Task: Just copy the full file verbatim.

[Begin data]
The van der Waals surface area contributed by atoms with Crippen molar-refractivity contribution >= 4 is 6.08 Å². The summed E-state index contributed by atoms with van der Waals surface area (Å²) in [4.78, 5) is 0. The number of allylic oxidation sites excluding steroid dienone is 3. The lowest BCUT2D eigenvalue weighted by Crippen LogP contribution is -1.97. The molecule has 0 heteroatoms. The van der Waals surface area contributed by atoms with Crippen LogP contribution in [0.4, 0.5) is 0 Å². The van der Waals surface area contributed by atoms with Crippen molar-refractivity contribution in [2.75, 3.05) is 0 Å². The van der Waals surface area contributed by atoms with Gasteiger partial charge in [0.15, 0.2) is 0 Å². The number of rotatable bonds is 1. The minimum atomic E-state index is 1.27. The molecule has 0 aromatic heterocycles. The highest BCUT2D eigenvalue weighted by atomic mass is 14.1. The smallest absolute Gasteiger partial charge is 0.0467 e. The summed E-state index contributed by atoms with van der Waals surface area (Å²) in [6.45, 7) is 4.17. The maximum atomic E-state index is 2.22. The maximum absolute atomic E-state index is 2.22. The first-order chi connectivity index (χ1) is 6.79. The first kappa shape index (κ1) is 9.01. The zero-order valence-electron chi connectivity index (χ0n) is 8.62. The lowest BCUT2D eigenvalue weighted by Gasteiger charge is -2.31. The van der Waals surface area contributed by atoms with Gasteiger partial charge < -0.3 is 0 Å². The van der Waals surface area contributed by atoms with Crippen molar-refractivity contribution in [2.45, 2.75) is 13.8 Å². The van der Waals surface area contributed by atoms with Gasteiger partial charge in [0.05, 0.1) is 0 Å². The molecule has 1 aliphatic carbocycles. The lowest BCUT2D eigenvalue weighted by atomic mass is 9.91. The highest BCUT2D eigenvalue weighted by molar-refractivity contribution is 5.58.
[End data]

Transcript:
The van der Waals surface area contributed by atoms with Crippen molar-refractivity contribution >= 4 is 6.08 Å². The summed E-state index contributed by atoms with van der Waals surface area (Å²) in [4.78, 5) is 0. The number of allylic oxidation sites excluding steroid dienone is 3. The lowest BCUT2D eigenvalue weighted by Crippen LogP contribution is -1.97. The molecule has 0 heteroatoms. The van der Waals surface area contributed by atoms with Crippen LogP contribution in [0.4, 0.5) is 0 Å². The van der Waals surface area contributed by atoms with Crippen molar-refractivity contribution in [2.75, 3.05) is 0 Å². The van der Waals surface area contributed by atoms with Gasteiger partial charge in [0.15, 0.2) is 0 Å². The number of rotatable bonds is 1. The minimum atomic E-state index is 1.27. The molecule has 0 aromatic heterocycles. The highest BCUT2D eigenvalue weighted by atomic mass is 14.1. The smallest absolute Gasteiger partial charge is 0.0467 e. The summed E-state index contributed by atoms with van der Waals surface area (Å²) in [6.45, 7) is 4.17. The maximum atomic E-state index is 2.22. The maximum absolute atomic E-state index is 2.22. The first-order chi connectivity index (χ1) is 6.79. The first kappa shape index (κ1) is 9.01. The zero-order valence-electron chi connectivity index (χ0n) is 8.62. The lowest BCUT2D eigenvalue weighted by Gasteiger charge is -2.31. The van der Waals surface area contributed by atoms with Gasteiger partial charge < -0.3 is 0 Å². The van der Waals surface area contributed by atoms with Crippen molar-refractivity contribution in [2.45, 2.75) is 13.8 Å². The van der Waals surface area contributed by atoms with Gasteiger partial charge in [0.05, 0.1) is 0 Å². The molecule has 1 aliphatic carbocycles. The lowest BCUT2D eigenvalue weighted by atomic mass is 9.91. The highest BCUT2D eigenvalue weighted by molar-refractivity contribution is 5.58.